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Cowboys Select Notre Dame OL Zack Martin In First Round Of NFL Draft

Passing on QB Johnny Manziel, the Cowboys instead went with a player that will help on the offensive line – that being offensive lineman Zack Martin.

New Era Pinstripe Bowl - Rutgers v Notre Dame

Here’s the lowdown on Martin.

From: CBS Sports

STRENGTHS: Very good at keeping his feet underneath him while keeping his butt low to handle both speed and power. He does play with good quickness (but not explosiveness) off the snap, showing knee bend and core strength to anchor, as well as the lateral agility to mirror more athletic defenders.

He also shows better athleticism than you might think when blocking on the move, demonstrating above average straight-line speed to get to the second level, as well as the nastiness to bury his target into the ground.

WEAKNESSES: With less than ideal length and lateral range, Martin’s NFL future may lie inside at guard, where he never played in college. The move to guard is necessary because Martin does not possess great height, arm length or foot speed. He chucks his way back (rather than sliding) for an effective if not aesthetically-pleasing form of pass protection.

COMPARIES TO: Logan Mankins, OG, New England Patriots – Mankins has been one of the NFL’s most valuable offensive linemen since being selected by New England in the first round of the 2005 draft, and has anchored the Patriots’ front line with top-notch instincts, toughness and versatility despite lacking elite athleticism. Martin exhibits many of the same traits, and should draw first-round consideration.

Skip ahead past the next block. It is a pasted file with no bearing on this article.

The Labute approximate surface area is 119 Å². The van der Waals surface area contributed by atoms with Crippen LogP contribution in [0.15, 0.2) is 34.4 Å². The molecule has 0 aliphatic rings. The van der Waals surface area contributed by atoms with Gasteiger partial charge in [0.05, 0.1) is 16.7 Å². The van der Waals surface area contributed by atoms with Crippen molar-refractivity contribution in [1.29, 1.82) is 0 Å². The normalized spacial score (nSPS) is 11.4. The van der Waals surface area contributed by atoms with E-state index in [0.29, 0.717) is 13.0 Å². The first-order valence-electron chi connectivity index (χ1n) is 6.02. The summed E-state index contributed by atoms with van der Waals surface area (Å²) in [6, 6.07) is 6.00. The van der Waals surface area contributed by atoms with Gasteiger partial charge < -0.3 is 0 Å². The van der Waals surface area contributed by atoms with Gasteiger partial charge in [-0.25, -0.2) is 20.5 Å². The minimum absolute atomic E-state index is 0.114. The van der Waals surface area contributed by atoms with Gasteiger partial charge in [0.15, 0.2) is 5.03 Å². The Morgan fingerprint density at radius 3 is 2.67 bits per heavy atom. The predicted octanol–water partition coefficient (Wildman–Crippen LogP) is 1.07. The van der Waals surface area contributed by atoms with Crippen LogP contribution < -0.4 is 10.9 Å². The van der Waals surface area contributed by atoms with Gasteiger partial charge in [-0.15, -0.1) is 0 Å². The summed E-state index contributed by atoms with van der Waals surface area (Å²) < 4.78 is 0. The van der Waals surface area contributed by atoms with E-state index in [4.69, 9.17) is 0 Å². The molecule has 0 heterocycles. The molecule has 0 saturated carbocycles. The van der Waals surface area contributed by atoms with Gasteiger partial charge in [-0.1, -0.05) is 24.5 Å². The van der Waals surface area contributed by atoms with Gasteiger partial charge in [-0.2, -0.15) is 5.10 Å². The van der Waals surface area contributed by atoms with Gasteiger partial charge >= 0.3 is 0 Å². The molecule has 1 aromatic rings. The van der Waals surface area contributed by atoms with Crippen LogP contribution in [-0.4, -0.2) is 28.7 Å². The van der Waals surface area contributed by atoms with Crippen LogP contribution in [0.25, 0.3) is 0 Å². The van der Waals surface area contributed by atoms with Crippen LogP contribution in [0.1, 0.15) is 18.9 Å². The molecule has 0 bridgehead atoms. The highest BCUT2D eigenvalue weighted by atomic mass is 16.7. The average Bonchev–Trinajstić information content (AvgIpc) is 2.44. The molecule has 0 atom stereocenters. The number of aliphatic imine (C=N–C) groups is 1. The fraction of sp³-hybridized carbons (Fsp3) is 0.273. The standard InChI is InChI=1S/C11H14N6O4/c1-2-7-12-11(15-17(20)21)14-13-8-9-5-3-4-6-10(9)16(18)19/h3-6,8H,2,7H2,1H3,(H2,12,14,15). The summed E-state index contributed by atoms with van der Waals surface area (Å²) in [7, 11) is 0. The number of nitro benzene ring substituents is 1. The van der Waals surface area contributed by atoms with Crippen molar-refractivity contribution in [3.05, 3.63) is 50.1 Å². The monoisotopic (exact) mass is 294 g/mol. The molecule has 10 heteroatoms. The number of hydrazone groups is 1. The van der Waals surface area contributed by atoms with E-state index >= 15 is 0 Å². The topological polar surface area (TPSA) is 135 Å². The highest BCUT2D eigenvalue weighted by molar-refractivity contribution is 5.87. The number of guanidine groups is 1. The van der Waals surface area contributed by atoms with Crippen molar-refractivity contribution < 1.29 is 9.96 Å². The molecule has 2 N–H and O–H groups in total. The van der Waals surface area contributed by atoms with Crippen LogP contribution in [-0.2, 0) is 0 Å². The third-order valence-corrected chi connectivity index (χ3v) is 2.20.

Player Overview

Martin lined up at both guard and tackle at the Senior Bowl and routinely stymied the competition with quickness, power and overall technique.

Though Martin lacks the prototypical size of a modern NFL tackle, he has exhibited impressive technique and better-than-average strength, and after a strong Senior Bowl showing, many scouts believe he could not only play on the outside at the next level, but could do so very well.

Although all 39 of his college starts were at tackle, teams are looking at Martin mostly as a guard. He is short for a left tackle and perhaps not powerful enough for a right tackle. Regardless, he is a team leader who made a case for himself at tackle with a good showing in the Senior Bowl workouts. Frankly: Picking a position for him to play is the only issue. This smart, aware, two-time team captain with the most career games in Notre Dame history (52) can certainly play somewhere.

Martin


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